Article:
There’s just something about a crotchety fallen god, who hates everything but coffee, that speaks to my soul. His tone is so distinct. He’s sarcastic and can sound quite withering, but inside, he’s really just a cinnamon roll (or, at least, a cinnamon roll who staged a coup and attempted to murder his brother). When Seokga loves, he loves hard, which is why he tries not to at all. This character is so complex, and penning his journey has been the most fun I’ve ever had.

The God and the Gumiho is your adult debut. Did you find that your writing style or process changed at all when writing for an older audience, compared to YA?  

Writing for an older audience proved to be a great deal of fun! I was able to take certain liberties with Seokga and Hani that I may not have been able to do in YA, which was important for their character development. I also experimented with a new tense for this novel, which has quickly become my favourite. While my YA series is set in first person, present-tense, The God and the Gumiho is read through third-person, present-tense, which I absolutely adore.

Although the ending to The God and the Gumiho was a solid 10/10, I have no doubt readers would be more than happy to read more from its characters and world (I know I would!). Is it something you vision yourself returning to in the future?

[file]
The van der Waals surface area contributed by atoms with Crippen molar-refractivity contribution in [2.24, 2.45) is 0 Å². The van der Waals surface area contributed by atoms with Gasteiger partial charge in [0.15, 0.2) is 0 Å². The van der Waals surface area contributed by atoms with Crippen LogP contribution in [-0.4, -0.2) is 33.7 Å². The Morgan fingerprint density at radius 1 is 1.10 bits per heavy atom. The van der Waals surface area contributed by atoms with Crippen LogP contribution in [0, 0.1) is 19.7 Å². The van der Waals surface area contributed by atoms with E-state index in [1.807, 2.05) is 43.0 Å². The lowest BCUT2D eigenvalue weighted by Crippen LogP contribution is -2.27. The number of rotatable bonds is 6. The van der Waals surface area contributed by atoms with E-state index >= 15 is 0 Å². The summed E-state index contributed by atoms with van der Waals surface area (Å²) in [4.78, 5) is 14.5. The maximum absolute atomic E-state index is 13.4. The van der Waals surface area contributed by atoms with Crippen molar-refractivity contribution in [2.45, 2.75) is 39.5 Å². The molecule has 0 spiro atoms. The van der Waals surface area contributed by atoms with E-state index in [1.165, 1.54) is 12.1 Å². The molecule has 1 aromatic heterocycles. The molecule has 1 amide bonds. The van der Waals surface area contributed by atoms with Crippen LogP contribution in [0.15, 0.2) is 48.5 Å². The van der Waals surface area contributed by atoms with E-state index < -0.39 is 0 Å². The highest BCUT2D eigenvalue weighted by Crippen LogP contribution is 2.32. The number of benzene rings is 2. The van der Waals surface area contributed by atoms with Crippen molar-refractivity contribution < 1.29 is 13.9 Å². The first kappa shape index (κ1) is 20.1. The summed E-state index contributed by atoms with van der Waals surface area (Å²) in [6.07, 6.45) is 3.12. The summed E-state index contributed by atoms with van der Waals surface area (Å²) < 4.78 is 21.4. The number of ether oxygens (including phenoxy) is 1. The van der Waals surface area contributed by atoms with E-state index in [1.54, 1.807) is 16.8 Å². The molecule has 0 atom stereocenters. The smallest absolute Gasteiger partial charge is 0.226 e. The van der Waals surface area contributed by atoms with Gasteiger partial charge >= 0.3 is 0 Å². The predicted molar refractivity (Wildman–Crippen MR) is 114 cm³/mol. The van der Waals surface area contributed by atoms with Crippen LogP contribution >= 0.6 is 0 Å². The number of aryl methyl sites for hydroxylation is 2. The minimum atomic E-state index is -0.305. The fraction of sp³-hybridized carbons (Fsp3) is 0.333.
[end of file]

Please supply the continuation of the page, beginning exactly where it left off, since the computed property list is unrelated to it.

Yes! I’m happy to announce that I’ll be returning to this world very soon, with the second instalment of the Fate’s Thread series. Seokga’s story isn’t over yet, and neither is Hani’s.

Do you have any fantasy recommendations for readers who loved The God and the Gumiho?

Absolutely! If readers loved how The God and the Gumiho felt like watching a TV show, I would recommend Indexing by Seanan McGuire. Originally written in serial format, Indexing feels like watching episodes of Once Upon a Time, but with an almost Criminal Minds twist. For readers who couldn’t get enough of the Korean mythology, the YA books Wicked Fox and Vicious Spirits by Kat Cho, and The Girl Who Fell Beneath the Sea by Axie Oh will hit the spot.

Finally, would you rather be a God or a Gumiho and how do you think you’d fare if it were up to you to save the world from wrathful demons?

This is the toughest question of them all! I think I’d rather be a gumiho, seeing just how utterly dysfunctional the pantheon is in this series. But I’m also not too keen on the idea of eating male livers, though, so I’ll pass up on that aspect of being one of the fox-shifters.

If I had to save the world from wrathful demons as a gumiho, I might revert to digging a very large hole and then luring the demons into said hole to trap them. Is this the best idea? Certainly not. It’s actually a pathetic idea that probably wouldn’t work.

But saving the world isn’t my specialty . . . That belongs to Seokga and Hani.

Get your copy of The God and the Gumiho by Sophie Kim here.